A Scientific Perspective on the Use of Topical Silver Preparations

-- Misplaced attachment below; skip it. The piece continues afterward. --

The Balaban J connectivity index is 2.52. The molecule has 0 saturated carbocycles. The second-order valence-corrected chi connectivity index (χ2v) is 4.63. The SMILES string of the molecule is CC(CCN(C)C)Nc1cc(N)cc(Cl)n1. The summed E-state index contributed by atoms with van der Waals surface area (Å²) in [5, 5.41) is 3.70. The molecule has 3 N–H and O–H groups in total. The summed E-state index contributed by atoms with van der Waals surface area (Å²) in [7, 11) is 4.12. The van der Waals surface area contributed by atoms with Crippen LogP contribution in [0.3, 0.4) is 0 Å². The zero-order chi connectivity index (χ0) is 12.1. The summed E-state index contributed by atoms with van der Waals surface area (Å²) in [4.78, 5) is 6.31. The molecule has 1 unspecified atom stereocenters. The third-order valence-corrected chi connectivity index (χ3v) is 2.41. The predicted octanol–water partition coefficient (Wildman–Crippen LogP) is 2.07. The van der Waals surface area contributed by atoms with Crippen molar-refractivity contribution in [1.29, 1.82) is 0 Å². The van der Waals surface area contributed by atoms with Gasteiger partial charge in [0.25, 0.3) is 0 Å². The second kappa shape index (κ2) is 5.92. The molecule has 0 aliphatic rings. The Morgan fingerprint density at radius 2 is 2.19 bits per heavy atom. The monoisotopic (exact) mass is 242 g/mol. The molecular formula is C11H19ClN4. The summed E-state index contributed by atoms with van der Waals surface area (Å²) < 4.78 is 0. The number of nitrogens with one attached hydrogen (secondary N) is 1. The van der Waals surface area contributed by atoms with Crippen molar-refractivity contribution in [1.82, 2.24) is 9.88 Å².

T he use of silver as an antimicrobial agent reaches back into antiquity, when people first learned that water stored in silver vessels kept better than water stored in other types of containers. Those who settled the American west placed silver dollars in their wooden water barrels to preserve the water. Such occurrences predate Pasteur's Germ Theory of Disease (published in 1877) and knowledge of the role that micro-organisms play in disease. In 1884, Crede started using a 1% silver nitrate solution on neonates to prevent ocular infections.1 This was followed by Von Behring's work in 1887, where he showed that 0.25% and 0.01% silver nitrate solutions were effective against typhoid and anthrax bacilli, respectively.1 In 1893, von Nageli coined the term oligodynamic to describe the high level of antibacterial activity that was generated from relatively small amounts of silver and other heavy metals.1 Silver in the form of hammered foils and colloidal silver was used to treat indolent wounds in the early 1900s. During these treatments, a decrease in rubor often was noted, suggesting that the wounds were changing from an inflamed state to a non-inflamed healing state. In the 1920s, the US Food and Drug Administration accepted colloidal silver as a wound treatment.2 In the 1940s, with the advent of antibiotics, research on medical applications of silver declined dramatically. Not until the 1960s when Moyer and Monafo3 and Burke4 started using 0.5% silver nitrate solutions on burn wounds were research interests rekindled. In 1968, Fox5 introduced 1% silver sulfadiazine cream, which has become one of the leading topical agents used to treat burn wounds over the last 35 years. Characteristics Antimicrobial activity. Silver is effective against a broad range of aerobic, anaerobic, Gram-negative and Gram-positive bacteria, yeast, filamentous fungi, and viruses.1,6-8 In combination with its broad antimicrobial properties, silver also appears to have other prohealing or anti-inflammatory properties as suggested by the loss of rubor in chronic wounds treated with silver.2 The concentrations of silver that are needed to create a biological effect are dependent upon the local environment. In a pristine aqueous system, concentrations as low as 10 ug/L are effective in controlling bacteria, while in complex organic media, the minimum inhibitory concentration (MIC) increases 2,000-fold to the 20 to 40 ug/mL concentration reported by Ricketts et al.9 Yin et al6 determined MICs for five clinically relevant bacteria in Mueller-Hinton broth, a complex organic growth medium. The MIC values ranged from 5 to 12.5 ug Ag/mL. Lack of toxicity. Few reported cases of silver toxicity exist in the medical literature. This suggests a low mammalian cell toxicity. Although cases of silver sensitivity (allergic responses) have occurred, no other pathological conditions have been noted despite large exposures to silver in burn wound treatment. Silver nitrate is typically applied 12 times per day in the treatment of serious burns. In 1 mL of absorptive capacity of dressing (about 1 square inch depending upon number of plies), the wound is treated (12 mL/day x 3,176 ug Ag+/mL) with 38,112 ug of silver per day or 533,568 ug of silver per 14 days. Silver sulfadiazine is typically applied twice daily on serious burns at a thickness of about 4 mm. This translates into about 2.6 grams of SSD per square inch (2.6 g x 3,000 ug Ag+/g SSD) or 7,800 ug of silver applied twice daily for a total of 15,600 ug of silver per day. This equates to 218,400 ug of silver per 14 days - about 41% of the silver applied through silver nitrate treatments. This reduction in silver usage was achieved by using the sulfadiazine moiety to control the release of silver and was considered a significant improvement in silver delivery. Reports in the literature regarding the condition argyria (the development of a bluish hue to the skin as a result of the deposition of silver in the dermis) state that this deposition also occurs in other organs but the condition has not been reported as a result of the use of topical silver. It appears to be a problem associated with the ingestion or inhalation of silver (silver dust) or silver products (colloidal silver) over an extended period of time (see Table 1).2 Drawbacks. The high level of chemical reactivity is thought to impair penetration of silver ions into the wound bed. This is a concern when the wound bed is considered deeply infected (ie, organisms have penetrated a significant distance into the wound bed) because some organisms may not be affected by the silver. This is probably not an issue for contaminated or critically colonized wounds where the organisms have not penetrated the wound bed.10 Other silver product-based problems are related to the anions or carriers used to deliver the silver. In the case of silver nitrate, the nitrate molecule may be pro-inflammatory while the cream base in silver sulfadiazine products reacts with serous exudates to produce a pseudo-eschar that must be removed before the cream is reapplied.2 This is uncomfortable for the patient, as is the constant need (12 times per day) to replace complexed silver ions in patents treated with silver nitrate. Although 0.5% silver nitrate and 1% silver sulfadiazine creams have been the principal delivery vehicles for silver over the last 35 years, they are less than ideal because of the need to provide large excesses of silver to compensate for losses to chemical inactivation and the presence of undesirable counter ions and carrier creams. As a result, many new technologies have been developed to improve the controlled release of silver ions. Silver Technologies The following is a summary of silver technologies available. Table 2 lists the silver species, the concentrations they release, and their bactericidal properties as determined using a 30-minute log reduction test with Pseudomonas aeruginosa. Silver salts. Various salts have been used as wound treatments over the years, including silver nitrate, silver sulfadiazine, silver chloride, silver-calcium-sodium phosphate, and silver-sodium carboxymethylcellulose. Silver nitrate. A highly soluble salt of silver, silver nitrate's medical use dates to 1884 when Crede used a 1% solution to treat eyes of neonates to prevent ocular infections.1 It is currently used as a 0.5% solution in wound treatment in a small number of burn units in North America. Although easy to use, it causes staining of the patient and environment and can lead to electrolyte imbalances in patients. In vitro tests have shown that silver nitrate has a negative impact on fibroblasts,11 hepatocytes,12 and lymphocytes,13 but studies on anodically generated silver ions show no impact on mammalian cells in culture.14 Similarly, Bador15 and Cooms et al16 noted no tissue toxicity in clinical evaluations, and Demling and DeSanti2 report no evidence that links the silver ion to toxicity. Silver sulfadiazine. Fox developed this moderately soluble silver salt in 1968.5 Usually formulated with a cream base for easy application, this delivery system has been extensively studied due to its wide use in the clinic. In vitro studies have shown that silver sulfadiazine is cytotoxic17 and that this cytotoxicity can be reduced by controlling the delivery of the active agent.18 Other in vivo studies have provided evidence that silver sulfadiazine may not be cytotoxic.29 Hollinger20 reviewed topical silver pharmaceuticals and concluded that products such as silver sulfadiazine require more study. After 35 years of clinical use, the evidence is still confusing but the product remains the main topical used in burn units. Silver chloride. Silver chloride-based technology recently has been introduced to the market. Silver chloride is a sparingly soluble salt of silver with a Ksp of 1.77 x 10-10.21 This limits the silver in solution to 1.3 ug Ag+/mL as a maximum value. The actual concentration in wound fluids is probably less, given the high concentration of chloride ion in the wound. Silver-calcium-sodium phosphates. These moderately soluble salts are formed as glasses that are co-extruded in a polymer matrix. Dissolution tests in water have shown that polymer films of this material release up to 140 ug of silver per square inch in 2 hours.22 This represents all of the silver in the dressing, as shown through chemical analysis.22 Biological testing on a growth medium shows that residual antimicrobial activity lasts from less than 24 hours for Staphylococcus aureus up to 4 days for P. aeruginosa, as measured in zone of inhibition tests. Bactericidal measurements (log reduction) show that this material has limited efficacy against a broad range of bacteria.22 The differences between the zone of inhibition tests and the bactericidal log reduction tests suggest that this material is bacteriostatic. Silver-sodium carboxymethylcellulose dressings. These dressings contain 1.2% ionic silver (750 ug of silver per square inch). The material is produced via an ion-exchange process where sodium is replaced by silver. When this material is used in wound care, sodium in the wound exudate binds to the dressing, causing a release of silver from the dressing fibers. This salt is sparingly soluble and releases less than a microgram/mL of silver in fluid.23 This technology has limited residual antimicrobial activity as shown in biological testing in a simulated wound fluid. Tests have shown that for P. aeruginosa and S. aureus, the measured antimicrobial activity at time 0 is approximately a 5.8 bacterial log reduction, which dwindles to a 1 log bacterial reduction after days 1 and 2, respectively.24 Adsorbed or trapped ionic silver. Ionic silver can be adsorbed or trapped into or onto materials. Two forms of these technologies are currently in the market - silver charcoal and silver zeolite products. Silver charcoal. This technology utilizes silver adsorbed on organic matter that is converted to charcoal through a high temperature process. These materials do not release silver into the medium, but are intended to kill organisms that are adsorbed onto the charcoal. Metallic silver. A variety of metallic silver-containing products are on the market today. Metallic silver deposition technologies include electroless plating, vacuum deposition, and ion implantation processes. Nanocrystalline silver. Nanocrystalline silver coatings are a recent innovation in metallic silver processing. From a materials perspective, a nanocrystalline material has a crystal size less than 20 nm.25 This is a functional definition related to the changes that occur in the physical and chemical properties as the crystal or grain size drops below 20 nm. These changes are due, in part, to the increase in the volume of the crystal or grain boundary relative to the crystal bodies. Birringer25 suggested that the grain boundary region may represent a new state of solid matter. The traditional states of solid matter are amorphous and crystalline states. Amorphous matter, where the atoms and molecules interact with their nearest neighbor, and crystalline matter, where atoms and molecules interact with the atoms and molecules of the crystal lattice, have short-range and long-range order, respectively. Atoms and molecules that reside in grain boundaries are influenced by the adjacent grains, but because they are not part of the crystal structure, they have no long-range order. Further, they are unable to interact with neighbor atoms or molecules because of the effects of the adjacent grains and, therefore, may have no order at all.25 This would make these atoms unique and may contribute to the unusual dissolution products of nanocrystalline silver - Ag+ and Ag0.26 The dissolution process reaches a steady state condition (see Figure 1), dependent upon temperature, when the silver concentration in solution is between 70 and 100 ug/ml.22 In in vitro tests, antimicrobial levels of silver are demonstrated in the dressing for at least 7 days.22 Nanocrystalline silver technology has been extensively reported in the literature. The chemical/physical structure gives rise to unique biological activity. The nanocrystalline-derived silver is bactericidal to a wide range of bacteria, antibiotic resistant bacteria (see Figure 2) and fungi.6-8 Anti-Inflammatory Properties of Silver In the early 1900s when indolent wounds were treated with colloidal silver, reports noted an observed decrease in rubor - perhaps the first observation of an anti-inflammatory effect of a noble metal. Colloidal silver will release low levels of Ag+ as it oxidizes in water with OH- as the counter ion, so what form of the silver might have provided the anti-inflammatory effect is unclear. Since then, other noble metals have been used clinically for their anti-inflammatory or anti-inflammatory like properties. Gold chloride is used as an intra-articular injectable for the treatment of rheumatoid arthritis because of its potent anti-inflammatory properties. Silver technologies in the last half of the 20th century were designed to deliver Ag+; in many cases, the carrier creams and counter ions were at best neutral and perhaps pro-inflammatory. The nanocrystalline form of silver has increased the ways in which silver is released. Two species of silver (Ag+ and Ag0)27 are released from these materials - one of which (Ag0) is not likely to react with chloride as quickly as Ag+ and does not require a carrier. A recent paper evaluated matrix metalloproteinases (MMP), cell apoptosis, and healing in a porcine model where wounds were dressed with nanocrystalline silver dressing, silver nitrate, and saline soaks.28 Preliminary clinical data suggest that MMP modulation also may occur in wounds where the nanocrystalline silver dressing had been applied (see Figures 3 and 4a and 4b). A recent pilot clinical study29 examined the composition of venous ulcer wound fluids in wounds treated with the nanocrystalline silver dressing and a control. The authors report that, in this 10-patient study (five treated with the nanocrystalline silver dressing and five control), MMP-9 and TNF-alpha levels were suppressed relative to the controls. Demling and DeSanti30 have shown that meshed autografts in the clinic re-epithelialize faster when treated with nanocrystalline silver dressings than when treated with a petrolatum-impregnated gauze with moist neomycin compresses. This finding was supported by Olson's31 earlier work on porcine donor sites. Voigt and Paul32 have used nanocrystalline silver dressings extensively and are currently studying re-epithelialization of donor sites as well as a variety of other applications. No other forms of silver have generated the types of wound responses observed in preclinical and clinical studies with nanocrystalline silver dressings. This is consistent with Demling and DeSanti's2 position that the form of silver and the choice of carriers are important. Conclusion Silver is a powerful antimicrobial agent that is susceptible to inactivation through chemical complexation. Past treatment protocols compensated for large losses of silver ions by providing large excesses of replacement silver at frequent intervals which, while efficacious, also created problems for healthcare providers and patients. New materials such as nanocrystalline silver are opening new research areas on silver and all of its biological properties. Not only will silver provide excellent antimicrobial protection, but it also may enhance wound closure. Only more research will provide the answers.